When starting a corporation, the first thing you need to do is register your business entity with the state. But, there are different kinds of corporate designations you’ll need to consider each with its own advantages and disadvantages depending on your business model.
A corporation is a business structure intended to shield its members from liability such as lawsuits filed against the company. However, a corporation is a completely separate entity from its owners, and as such must follow many of the same rules and regulations that an individual does. Corporations can hire employees, pay taxes, borrow money, and engage in litigation.
There are three main types of corporations you can choose from when determining your business structure:
S Corps are a corporate business structure that are allowed to be set up as a “pass through” entity, meaning the profits and losses of the business pass through its members, and onto the individual’s personal tax returns.
Before creating an S corporation, it’s best to know the pros and cons of S corporations beforehand.
Advantages of S Corporations
Disadvantages of S Corporations
A C Corp is the strongest corporate structure and one that offers the most freedom as far as growth and expansion. Because it’s an entirely separate entity from its members, it must file its own tax return and is subject to double taxation.
Before creating a C corporation, it’s best to know the pros and cons of C corporations beforehand.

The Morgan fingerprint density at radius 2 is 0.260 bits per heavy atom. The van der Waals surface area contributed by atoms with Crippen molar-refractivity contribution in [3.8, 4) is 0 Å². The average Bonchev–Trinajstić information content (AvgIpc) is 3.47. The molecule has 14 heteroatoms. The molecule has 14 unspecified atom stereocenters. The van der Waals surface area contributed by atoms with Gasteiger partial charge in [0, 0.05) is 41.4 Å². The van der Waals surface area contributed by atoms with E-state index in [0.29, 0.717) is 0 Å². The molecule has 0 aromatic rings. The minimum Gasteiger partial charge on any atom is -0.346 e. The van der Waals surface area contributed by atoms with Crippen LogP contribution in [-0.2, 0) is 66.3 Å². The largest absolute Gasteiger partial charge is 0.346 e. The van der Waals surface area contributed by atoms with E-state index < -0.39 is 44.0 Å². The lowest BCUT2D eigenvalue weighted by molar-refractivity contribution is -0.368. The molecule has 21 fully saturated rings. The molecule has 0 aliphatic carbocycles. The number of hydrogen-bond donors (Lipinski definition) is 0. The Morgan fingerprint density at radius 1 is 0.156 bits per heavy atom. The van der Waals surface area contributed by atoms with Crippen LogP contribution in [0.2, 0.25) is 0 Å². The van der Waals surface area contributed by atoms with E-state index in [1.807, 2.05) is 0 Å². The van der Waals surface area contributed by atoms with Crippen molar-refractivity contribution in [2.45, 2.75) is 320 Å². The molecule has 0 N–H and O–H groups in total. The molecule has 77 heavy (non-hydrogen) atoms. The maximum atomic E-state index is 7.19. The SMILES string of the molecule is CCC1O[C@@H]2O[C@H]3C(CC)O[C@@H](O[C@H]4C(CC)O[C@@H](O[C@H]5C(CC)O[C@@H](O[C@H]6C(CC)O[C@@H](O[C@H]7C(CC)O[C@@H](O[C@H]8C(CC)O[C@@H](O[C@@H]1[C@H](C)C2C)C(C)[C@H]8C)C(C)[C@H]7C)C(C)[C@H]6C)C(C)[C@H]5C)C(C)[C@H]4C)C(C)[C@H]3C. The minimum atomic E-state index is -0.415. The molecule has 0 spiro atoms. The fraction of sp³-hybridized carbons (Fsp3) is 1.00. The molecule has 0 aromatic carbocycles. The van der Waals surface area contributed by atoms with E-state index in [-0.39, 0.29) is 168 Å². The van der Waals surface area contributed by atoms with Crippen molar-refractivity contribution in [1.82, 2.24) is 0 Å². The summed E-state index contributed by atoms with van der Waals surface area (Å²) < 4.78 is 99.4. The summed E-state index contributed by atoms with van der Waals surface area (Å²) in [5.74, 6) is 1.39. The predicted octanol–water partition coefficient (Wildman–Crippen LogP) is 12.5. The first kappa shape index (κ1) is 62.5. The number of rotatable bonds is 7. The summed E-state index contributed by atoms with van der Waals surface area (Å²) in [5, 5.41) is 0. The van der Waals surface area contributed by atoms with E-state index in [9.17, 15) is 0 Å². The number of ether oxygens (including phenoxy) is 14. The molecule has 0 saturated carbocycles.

Advantages of C Corporations
Disadvantages of C Corporations
Though both structures offer their members limited liability against any lawsuits, there are some major differences. The biggest difference between the two has to do with taxes. An S Corp doesn’t file a return of its own and instead the members report the company's profits and losses on their personal tax returns. This can make things more complicated, but also allows a bit more flexibility with how earnings are declared.
A C Corp must file its own tax return in addition to its members filing their personal return. If the company turns a profit and shares these earnings with its members, the corporation and the members must declare the profits. This is what’s known as double taxation.
Whenever you decide to form a corporation, you should always consult with a qualified CPA to discuss your options and tax implications. In general an S Corporation is better for a smaller business that knows it will stay in the U.S. Under S Corp regulations, shareholders are capped at 100 and they do not allow any non-U.S. members. You may also elect to be an S Corp if you know that corporate taxes are especially high in your state and can be avoided by operating as a pass through entity.
A C Corporation is usually preferred by larger businesses, and especially ones that are expected to grow and expand. There is no limit on the number of shareholders a C Corp can have, and its members can be both U.S. and international citizens. C Corps are also a good choice if you are doubtful of your company’s ability to hold up to tough scrutiny of the IRS.